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 Post subject: Re: Reading
PostPosted: Thu Dec 28, 2017 7:15 pm 
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Started to read "Salvo!"by Bernard Edwards. Utter tosh. Contentless. No real details. More like a windy, aspirating third party recapitulation of battles not described in detail. In discussing the Battle of Nov 12 (Guadalcanal) his analysis is utterly tomfoolish. His conclusion "Naive overconfidence in radar" is completely 180 degrees wrong. The problem was precisely that the USN commodore (Callaghan) put his command on the ship with the LEAST capable radar in the TF he commanded.

After reading about two battles and recognizing that not only do I know much more about the battles but also that he just got his facts wrong I stopped reading. Fortunately it was a freebie. Off to the recycling bin with it.

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 Post subject: Re: Reading
PostPosted: Fri Dec 29, 2017 1:16 am 
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wulfir wrote:
Bergström used to focus on the air war and tends to give a lot of weight to air operations IMO.
I have his Barbarossa and Ardennes books (in Swedish) - large A4 size things. The Ardennes one is rich in details but also somewhat American critical. Bergström is for example example unimpressed by the advance of Patton's 4th Armored Division during the Bulge...

Bergström however gives a lot of praise for Cornelius Ryan's reserach on Market Garden, but thinks his book was rushed and more of a first draft sort of thing (as Ryan was ill and died shortly after it being published).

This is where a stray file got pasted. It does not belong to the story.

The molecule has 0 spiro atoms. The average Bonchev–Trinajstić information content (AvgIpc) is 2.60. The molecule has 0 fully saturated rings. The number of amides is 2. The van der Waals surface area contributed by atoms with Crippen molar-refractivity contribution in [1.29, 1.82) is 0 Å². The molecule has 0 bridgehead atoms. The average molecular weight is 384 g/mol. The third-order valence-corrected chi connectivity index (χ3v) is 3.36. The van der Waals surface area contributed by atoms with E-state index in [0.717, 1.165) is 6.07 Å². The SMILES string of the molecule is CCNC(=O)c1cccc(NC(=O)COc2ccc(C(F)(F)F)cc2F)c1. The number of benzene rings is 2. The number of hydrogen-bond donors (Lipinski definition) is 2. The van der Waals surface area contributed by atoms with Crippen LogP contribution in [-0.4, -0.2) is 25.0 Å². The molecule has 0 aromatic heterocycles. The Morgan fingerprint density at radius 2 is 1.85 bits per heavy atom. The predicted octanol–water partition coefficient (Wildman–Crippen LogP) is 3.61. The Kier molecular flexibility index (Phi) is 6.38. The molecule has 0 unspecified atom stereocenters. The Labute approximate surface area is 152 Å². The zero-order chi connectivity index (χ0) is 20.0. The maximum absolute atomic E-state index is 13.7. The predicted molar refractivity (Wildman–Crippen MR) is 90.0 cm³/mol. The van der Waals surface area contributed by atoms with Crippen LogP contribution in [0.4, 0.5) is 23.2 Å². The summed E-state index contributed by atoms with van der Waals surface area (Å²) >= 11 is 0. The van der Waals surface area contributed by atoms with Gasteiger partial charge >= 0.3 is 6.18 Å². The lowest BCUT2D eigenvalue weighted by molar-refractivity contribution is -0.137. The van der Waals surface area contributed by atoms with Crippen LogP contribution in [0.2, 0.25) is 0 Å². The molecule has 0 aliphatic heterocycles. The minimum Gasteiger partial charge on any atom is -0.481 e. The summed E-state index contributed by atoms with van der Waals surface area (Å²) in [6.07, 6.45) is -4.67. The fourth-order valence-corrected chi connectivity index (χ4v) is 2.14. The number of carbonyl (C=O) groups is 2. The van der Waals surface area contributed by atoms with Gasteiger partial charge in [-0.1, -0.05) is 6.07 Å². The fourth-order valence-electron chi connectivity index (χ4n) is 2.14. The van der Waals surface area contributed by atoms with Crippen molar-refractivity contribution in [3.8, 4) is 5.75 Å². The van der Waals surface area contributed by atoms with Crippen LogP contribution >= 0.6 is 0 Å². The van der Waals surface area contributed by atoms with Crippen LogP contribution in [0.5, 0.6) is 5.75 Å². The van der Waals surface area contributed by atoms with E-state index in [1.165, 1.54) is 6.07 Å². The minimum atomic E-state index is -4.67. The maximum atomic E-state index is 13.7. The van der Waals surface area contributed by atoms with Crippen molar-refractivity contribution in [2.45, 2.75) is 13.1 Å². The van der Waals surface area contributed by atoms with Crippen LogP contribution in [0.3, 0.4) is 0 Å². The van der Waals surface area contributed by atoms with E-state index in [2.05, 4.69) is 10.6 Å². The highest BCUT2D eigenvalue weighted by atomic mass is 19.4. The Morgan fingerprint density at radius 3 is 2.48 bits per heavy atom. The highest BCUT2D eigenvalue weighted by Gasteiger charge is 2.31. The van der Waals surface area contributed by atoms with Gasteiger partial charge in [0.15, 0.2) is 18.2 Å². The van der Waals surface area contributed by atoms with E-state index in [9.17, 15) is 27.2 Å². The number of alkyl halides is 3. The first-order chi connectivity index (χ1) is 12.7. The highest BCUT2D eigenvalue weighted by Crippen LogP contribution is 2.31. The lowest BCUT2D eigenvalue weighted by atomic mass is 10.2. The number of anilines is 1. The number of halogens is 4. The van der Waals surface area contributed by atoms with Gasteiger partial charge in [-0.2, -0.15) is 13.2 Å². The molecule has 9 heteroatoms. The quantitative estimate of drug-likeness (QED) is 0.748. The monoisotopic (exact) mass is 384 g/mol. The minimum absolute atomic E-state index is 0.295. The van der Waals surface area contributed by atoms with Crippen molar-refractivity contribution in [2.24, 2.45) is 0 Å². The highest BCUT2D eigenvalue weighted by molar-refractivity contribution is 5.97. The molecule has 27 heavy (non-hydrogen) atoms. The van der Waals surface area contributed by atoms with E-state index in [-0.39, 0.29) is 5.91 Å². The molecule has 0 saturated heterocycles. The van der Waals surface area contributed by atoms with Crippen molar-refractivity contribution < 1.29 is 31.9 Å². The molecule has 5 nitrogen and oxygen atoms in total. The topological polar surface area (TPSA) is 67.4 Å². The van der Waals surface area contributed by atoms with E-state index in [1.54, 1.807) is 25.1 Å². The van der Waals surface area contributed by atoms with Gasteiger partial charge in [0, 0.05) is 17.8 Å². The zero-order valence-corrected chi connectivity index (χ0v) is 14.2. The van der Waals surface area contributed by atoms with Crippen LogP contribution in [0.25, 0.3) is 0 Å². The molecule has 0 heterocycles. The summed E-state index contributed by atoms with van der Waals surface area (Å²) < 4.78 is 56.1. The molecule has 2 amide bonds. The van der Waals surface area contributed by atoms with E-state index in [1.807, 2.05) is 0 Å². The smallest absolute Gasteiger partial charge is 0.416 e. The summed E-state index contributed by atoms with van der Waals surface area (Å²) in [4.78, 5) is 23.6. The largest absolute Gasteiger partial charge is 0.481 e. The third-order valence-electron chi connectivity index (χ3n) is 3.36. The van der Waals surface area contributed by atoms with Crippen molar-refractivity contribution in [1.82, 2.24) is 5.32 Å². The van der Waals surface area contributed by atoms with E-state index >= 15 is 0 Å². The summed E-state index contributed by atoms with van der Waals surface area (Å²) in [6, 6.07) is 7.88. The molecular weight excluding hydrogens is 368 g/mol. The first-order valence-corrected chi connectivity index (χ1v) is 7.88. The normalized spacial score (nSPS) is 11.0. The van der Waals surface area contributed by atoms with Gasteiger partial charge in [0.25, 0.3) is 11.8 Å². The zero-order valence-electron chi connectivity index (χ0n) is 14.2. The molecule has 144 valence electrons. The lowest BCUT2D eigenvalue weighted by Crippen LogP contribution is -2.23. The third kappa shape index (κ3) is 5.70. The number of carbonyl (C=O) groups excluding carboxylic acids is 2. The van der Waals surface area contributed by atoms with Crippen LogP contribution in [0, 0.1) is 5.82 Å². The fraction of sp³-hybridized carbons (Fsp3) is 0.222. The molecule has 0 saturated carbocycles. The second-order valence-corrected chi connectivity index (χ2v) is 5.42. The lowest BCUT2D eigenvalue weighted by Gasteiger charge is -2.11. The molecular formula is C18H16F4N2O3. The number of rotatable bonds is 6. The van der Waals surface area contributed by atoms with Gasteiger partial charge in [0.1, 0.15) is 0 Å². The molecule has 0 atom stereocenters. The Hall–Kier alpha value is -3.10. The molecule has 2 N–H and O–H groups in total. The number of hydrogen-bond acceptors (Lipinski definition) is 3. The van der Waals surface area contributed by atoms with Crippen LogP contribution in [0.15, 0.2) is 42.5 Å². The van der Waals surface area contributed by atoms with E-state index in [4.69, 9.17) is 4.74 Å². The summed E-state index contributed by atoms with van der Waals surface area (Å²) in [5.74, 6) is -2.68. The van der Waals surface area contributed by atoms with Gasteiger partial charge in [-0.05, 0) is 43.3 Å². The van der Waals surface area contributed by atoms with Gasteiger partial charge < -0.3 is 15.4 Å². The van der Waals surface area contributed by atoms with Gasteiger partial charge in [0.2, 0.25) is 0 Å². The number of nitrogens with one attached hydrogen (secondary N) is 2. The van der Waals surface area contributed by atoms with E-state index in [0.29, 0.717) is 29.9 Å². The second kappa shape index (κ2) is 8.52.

One thing Bergström claims is that all allied divisions on Sept 17 failed to advance on important objectives (bridges), and maybe especially the US 82nd Abn - where the commander Gavin is presented as overly cautious and responsible for making serious priority errors. This being because he opted to airland a full arty bn instead of his Glider infantry regiment and deploy most of his forces in defence of the Groosebeek Heights against non-existing Germans in the Reichswald (in the early stages of the operation).

I have a couple of books on Market Garden and they tend to present Gavin as a very able leader. Fished out Ryan's A Bridge Too Far to compare and the 82dn Abn:s role in the initial stages is presented in a much more positive light here ("...first time ever in history a full arty bn was airlanded!" etc)...
What was the complaint about Patton's 4th Army, IIRC Patton got high marks for his fast turn around, he did choose the wrong route thinking the Germans would be waiting for him on the other?

As for the airborne commanders, one American commander said (paraphrased): "It's going to take a lot of luck, but we've had a lot of luck so far." Maybe they were worried?

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 Post subject: Re: Reading
PostPosted: Fri Dec 29, 2017 9:52 am 
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abradley wrote:
What was the complaint about Patton's 4th Army, IIRC Patton got high marks for his fast turn around, he did choose the wrong route thinking the Germans would be waiting for him on the other?


Not the 4th army (Patton commanded the 7th and later the 3rd Army) - it was in regards to the advance of the 4th Armored Division during the Bulge (one of Patton's divisions). I have that particular book up at the cabin, I'll give you the details when I get a chance to look into it some more...